# Finding equivalent resistance for the given circuits

• Engineering

## Homework Statement

Find the equivalent resistance Rab for each circuit given here (resistance values have been omitted so I can focus on understanding the concept, but I can supply them if requested).

## Homework Equations

This problem expects me to know how to combine resistors in series/parallel.

Series: Req = R1 + R2 + ... + Rk
Parallel: Req-1 = R1-1 + R2-1 + ... + Rk-1

## The Attempt at a Solution

Attempt for circuit 1:
- Combine R1 and R2 in parallel.
- Combine R3 and above Req in parallel.
- Combine R4 and above Req in series.
- Combine R5 and above Req in parallel.
- Combine R6 and above Req in series.

Attempt for circuit 2:
Here is where I had a lot of trouble. The conductor at the right end of the circuit is what's throwing me off. I reconstructed this circuit in a simulator and it was showing that the voltage across R1 is 0, but I'm not sure why. Also, I don't know how to start combining them. R2 and R3 aren't in parallel (at least, I don't think they are), and I don't think R1, R2, and R3 are in series since the current across R1 would be different than the current across R2 and R3. Any push in the right direction would be greatly appreciated!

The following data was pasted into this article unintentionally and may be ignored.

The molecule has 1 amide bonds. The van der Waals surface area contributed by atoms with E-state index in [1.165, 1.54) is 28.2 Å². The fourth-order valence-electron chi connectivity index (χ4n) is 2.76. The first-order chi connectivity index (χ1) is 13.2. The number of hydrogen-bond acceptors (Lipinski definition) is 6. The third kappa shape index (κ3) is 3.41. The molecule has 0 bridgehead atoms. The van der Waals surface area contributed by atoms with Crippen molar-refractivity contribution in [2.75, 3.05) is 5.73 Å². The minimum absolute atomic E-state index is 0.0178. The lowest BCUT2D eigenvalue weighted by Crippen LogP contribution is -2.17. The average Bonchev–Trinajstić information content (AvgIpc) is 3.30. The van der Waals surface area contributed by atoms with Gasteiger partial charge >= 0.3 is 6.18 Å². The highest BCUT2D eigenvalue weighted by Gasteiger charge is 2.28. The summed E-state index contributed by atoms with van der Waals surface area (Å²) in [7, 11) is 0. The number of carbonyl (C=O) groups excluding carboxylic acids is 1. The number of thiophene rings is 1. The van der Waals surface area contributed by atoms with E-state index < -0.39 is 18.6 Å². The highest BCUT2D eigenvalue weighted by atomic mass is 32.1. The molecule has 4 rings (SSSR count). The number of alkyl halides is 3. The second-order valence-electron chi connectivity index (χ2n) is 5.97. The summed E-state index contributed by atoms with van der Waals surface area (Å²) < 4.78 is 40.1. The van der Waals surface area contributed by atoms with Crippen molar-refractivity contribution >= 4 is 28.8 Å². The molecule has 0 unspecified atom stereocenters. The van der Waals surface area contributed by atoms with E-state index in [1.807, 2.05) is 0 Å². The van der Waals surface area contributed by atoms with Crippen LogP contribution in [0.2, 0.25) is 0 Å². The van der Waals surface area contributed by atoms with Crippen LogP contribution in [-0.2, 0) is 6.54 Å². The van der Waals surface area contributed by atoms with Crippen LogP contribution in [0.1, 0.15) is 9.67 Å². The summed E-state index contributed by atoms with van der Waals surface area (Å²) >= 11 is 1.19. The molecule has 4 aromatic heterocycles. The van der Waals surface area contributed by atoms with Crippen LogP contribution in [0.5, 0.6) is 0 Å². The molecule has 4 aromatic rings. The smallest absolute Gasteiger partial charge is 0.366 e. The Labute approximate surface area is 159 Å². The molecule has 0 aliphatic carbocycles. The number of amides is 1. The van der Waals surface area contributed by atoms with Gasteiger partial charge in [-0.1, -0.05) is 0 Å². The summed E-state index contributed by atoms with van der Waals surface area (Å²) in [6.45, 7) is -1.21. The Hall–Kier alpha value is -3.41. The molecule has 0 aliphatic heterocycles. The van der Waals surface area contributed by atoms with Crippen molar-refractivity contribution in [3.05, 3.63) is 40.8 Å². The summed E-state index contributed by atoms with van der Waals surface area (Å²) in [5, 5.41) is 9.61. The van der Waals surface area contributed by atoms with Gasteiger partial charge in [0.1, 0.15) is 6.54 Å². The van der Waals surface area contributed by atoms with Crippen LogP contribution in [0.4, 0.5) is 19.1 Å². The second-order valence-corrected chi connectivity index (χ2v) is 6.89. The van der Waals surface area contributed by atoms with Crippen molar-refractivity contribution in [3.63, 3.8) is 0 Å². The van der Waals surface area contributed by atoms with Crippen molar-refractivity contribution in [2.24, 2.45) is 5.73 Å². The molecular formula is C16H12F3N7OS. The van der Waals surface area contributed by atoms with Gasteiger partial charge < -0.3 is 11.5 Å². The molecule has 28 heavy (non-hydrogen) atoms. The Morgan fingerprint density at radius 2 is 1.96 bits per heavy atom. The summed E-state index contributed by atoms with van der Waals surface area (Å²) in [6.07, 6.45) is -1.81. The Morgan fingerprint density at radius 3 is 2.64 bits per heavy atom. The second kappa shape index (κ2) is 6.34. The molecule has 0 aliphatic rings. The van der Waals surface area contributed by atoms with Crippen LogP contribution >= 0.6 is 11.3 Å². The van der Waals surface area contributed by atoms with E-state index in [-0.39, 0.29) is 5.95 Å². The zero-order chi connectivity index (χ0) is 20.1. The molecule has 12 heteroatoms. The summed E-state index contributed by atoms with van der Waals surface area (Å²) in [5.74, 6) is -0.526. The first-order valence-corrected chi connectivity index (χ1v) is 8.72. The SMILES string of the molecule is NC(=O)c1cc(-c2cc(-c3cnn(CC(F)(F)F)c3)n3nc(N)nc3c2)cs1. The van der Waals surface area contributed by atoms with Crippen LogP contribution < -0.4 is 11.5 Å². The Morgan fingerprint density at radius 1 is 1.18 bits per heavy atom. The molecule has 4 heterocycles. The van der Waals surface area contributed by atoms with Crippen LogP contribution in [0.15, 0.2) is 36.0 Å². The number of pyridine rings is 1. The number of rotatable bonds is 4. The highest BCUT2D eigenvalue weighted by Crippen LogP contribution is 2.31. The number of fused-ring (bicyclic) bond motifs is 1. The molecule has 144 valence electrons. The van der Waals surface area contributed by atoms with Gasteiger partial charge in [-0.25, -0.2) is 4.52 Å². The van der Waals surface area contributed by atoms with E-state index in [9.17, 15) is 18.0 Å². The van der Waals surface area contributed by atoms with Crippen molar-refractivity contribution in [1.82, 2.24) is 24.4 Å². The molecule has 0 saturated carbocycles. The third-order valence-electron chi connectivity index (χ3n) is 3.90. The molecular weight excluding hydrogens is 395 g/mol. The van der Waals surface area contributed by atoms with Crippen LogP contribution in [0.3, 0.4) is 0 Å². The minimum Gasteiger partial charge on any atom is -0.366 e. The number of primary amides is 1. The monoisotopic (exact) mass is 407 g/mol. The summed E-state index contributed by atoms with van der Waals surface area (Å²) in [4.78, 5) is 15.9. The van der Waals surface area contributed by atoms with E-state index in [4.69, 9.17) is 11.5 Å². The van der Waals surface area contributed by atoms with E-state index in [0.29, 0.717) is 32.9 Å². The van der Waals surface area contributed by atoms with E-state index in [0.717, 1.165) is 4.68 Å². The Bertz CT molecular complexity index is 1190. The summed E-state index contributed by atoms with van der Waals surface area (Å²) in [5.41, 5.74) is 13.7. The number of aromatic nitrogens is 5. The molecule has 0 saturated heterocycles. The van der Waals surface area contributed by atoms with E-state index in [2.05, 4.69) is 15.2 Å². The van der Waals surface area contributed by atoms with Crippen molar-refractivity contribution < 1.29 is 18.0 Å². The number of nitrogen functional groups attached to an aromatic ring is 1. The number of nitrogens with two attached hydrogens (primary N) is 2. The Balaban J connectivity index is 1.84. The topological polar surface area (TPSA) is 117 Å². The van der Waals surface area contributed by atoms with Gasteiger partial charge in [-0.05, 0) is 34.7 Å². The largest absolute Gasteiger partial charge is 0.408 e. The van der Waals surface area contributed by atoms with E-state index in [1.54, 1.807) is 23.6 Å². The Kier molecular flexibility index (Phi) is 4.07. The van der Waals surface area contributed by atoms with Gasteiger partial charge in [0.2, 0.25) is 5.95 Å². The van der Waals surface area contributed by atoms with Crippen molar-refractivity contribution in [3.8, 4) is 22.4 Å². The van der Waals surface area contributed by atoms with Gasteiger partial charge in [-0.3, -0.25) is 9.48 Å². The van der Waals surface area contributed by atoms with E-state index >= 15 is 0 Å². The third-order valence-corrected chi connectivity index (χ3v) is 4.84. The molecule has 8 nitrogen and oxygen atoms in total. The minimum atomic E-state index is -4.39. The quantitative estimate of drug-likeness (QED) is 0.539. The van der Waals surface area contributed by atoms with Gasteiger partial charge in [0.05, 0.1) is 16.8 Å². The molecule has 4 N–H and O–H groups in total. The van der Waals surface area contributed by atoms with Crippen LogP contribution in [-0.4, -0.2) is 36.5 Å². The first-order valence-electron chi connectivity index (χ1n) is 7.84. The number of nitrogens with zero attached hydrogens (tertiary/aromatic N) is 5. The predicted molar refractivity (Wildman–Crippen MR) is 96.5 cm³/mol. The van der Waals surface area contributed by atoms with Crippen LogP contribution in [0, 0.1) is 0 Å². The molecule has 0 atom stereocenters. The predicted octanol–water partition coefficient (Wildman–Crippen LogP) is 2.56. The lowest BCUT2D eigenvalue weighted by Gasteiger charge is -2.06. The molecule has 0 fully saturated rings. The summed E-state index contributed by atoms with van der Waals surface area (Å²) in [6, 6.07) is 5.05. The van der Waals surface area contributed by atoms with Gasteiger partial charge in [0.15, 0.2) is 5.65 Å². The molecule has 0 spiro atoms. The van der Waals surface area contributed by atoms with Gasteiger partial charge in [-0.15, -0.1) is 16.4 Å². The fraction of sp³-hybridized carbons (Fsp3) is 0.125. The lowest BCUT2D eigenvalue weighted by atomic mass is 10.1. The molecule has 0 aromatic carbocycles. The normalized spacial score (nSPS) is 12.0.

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gneill
Mentor
Your method for circuit 1 looks fine.

Attempt for circuit 2:
Here is where I had a lot of trouble. The conductor at the right end of the circuit is what's throwing me off. I reconstructed this circuit in a simulator and it was showing that the voltage across R1 is 0, but I'm not sure why. Also, I don't know how to start combining them. R2 and R3 aren't in parallel (at least, I don't think they are), and I don't think R1, R2, and R3 are in series since the current across R1 would be different than the current across R2 and R3. Any push in the right direction would be greatly appreciated!
Think of the wire in parallel with R1 as a resistance of zero Ohms. What do you get when you place any resistance R in parallel with a resistance of zero?

Your method for circuit 1 looks fine.

Think of the wire in parallel with R1 as a resistance of zero Ohms. What do you get when you place any resistance R in parallel with a resistance of zero?
Thank you for having a look! I discovered that it is a short, and therefore all the current is going through it. Because of this, the voltage across R1 is zero, adn there is zero current going through R1. This means that R2 and R3 can be taken in series. Would this be correct?

gneill
Mentor
Thank you for having a look! I discovered that it is a short, and therefore all the current is going through it. Because of this, the voltage across R1 is zero, adn there is zero current going through R1. This means that R2 and R3 can be taken in series. Would this be correct?
That would be correct; R1 effectively disappears from the circuit, replaced by the wire.

• 24karatbear
That would be correct; R1 effectively disappears from the circuit, replaced by the wire.
Okay, great! Thanks again for looking over my post, gneill. :)